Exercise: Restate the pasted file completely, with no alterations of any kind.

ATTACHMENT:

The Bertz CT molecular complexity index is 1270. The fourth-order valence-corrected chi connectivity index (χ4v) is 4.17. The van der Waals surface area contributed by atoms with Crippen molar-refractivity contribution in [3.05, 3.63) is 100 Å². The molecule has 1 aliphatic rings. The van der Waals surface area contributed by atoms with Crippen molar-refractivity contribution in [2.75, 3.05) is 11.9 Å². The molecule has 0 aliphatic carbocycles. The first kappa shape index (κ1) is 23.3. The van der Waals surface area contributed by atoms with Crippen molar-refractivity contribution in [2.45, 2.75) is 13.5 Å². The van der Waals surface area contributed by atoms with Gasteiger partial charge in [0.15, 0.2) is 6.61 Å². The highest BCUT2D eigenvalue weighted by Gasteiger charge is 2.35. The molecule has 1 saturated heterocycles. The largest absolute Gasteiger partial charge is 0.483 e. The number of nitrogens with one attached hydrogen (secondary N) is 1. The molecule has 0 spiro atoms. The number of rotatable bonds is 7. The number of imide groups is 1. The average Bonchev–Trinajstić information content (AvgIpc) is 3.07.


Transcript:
The Bertz CT molecular complexity index is 1270. The fourth-order valence-corrected chi connectivity index (χ4v) is 4.17. The van der Waals surface area contributed by atoms with Crippen molar-refractivity contribution in [3.05, 3.63) is 100 Å². The molecule has 1 aliphatic rings. The van der Waals surface area contributed by atoms with Crippen molar-refractivity contribution in [2.75, 3.05) is 11.9 Å². The molecule has 0 aliphatic carbocycles. The first kappa shape index (κ1) is 23.3. The van der Waals surface area contributed by atoms with Crippen molar-refractivity contribution in [2.45, 2.75) is 13.5 Å². The van der Waals surface area contributed by atoms with Gasteiger partial charge in [0.15, 0.2) is 6.61 Å². The highest BCUT2D eigenvalue weighted by Gasteiger charge is 2.35. The molecule has 1 saturated heterocycles. The largest absolute Gasteiger partial charge is 0.483 e. The number of nitrogens with one attached hydrogen (secondary N) is 1. The molecule has 0 spiro atoms. The number of rotatable bonds is 7. The number of imide groups is 1. The average Bonchev–Trinajstić information content (AvgIpc) is 3.07.